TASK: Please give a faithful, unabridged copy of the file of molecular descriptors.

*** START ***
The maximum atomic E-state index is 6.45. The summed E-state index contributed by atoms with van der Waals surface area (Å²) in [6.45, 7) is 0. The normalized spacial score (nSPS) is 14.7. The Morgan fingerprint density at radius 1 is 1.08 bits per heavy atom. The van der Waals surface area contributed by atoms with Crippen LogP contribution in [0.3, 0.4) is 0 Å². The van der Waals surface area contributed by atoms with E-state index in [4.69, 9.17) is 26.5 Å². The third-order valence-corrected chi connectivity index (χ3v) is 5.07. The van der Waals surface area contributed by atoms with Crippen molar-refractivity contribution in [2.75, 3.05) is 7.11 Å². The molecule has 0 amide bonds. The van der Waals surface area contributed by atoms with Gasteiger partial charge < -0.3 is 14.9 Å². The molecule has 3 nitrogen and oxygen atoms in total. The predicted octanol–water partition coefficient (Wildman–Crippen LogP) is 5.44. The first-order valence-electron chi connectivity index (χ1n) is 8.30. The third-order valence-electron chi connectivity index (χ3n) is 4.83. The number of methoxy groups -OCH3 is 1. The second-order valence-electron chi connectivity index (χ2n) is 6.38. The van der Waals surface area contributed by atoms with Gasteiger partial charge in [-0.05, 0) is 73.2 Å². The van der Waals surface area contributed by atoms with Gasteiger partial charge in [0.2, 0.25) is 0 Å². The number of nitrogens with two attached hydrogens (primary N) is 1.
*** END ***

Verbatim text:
The maximum atomic E-state index is 6.45. The summed E-state index contributed by atoms with van der Waals surface area (Å²) in [6.45, 7) is 0. The normalized spacial score (nSPS) is 14.7. The Morgan fingerprint density at radius 1 is 1.08 bits per heavy atom. The van der Waals surface area contributed by atoms with Crippen LogP contribution in [0.3, 0.4) is 0 Å². The van der Waals surface area contributed by atoms with E-state index in [4.69, 9.17) is 26.5 Å². The third-order valence-corrected chi connectivity index (χ3v) is 5.07. The van der Waals surface area contributed by atoms with Crippen molar-refractivity contribution in [2.75, 3.05) is 7.11 Å². The molecule has 0 amide bonds. The van der Waals surface area contributed by atoms with Gasteiger partial charge < -0.3 is 14.9 Å². The molecule has 3 nitrogen and oxygen atoms in total. The predicted octanol–water partition coefficient (Wildman–Crippen LogP) is 5.44. The first-order valence-electron chi connectivity index (χ1n) is 8.30. The third-order valence-electron chi connectivity index (χ3n) is 4.83. The number of methoxy groups -OCH3 is 1. The second-order valence-electron chi connectivity index (χ2n) is 6.38. The van der Waals surface area contributed by atoms with Gasteiger partial charge in [-0.05, 0) is 73.2 Å². The van der Waals surface area contributed by atoms with Gasteiger partial charge in [0.2, 0.25) is 0 Å². The number of nitrogens with two attached hydrogens (primary N) is 1.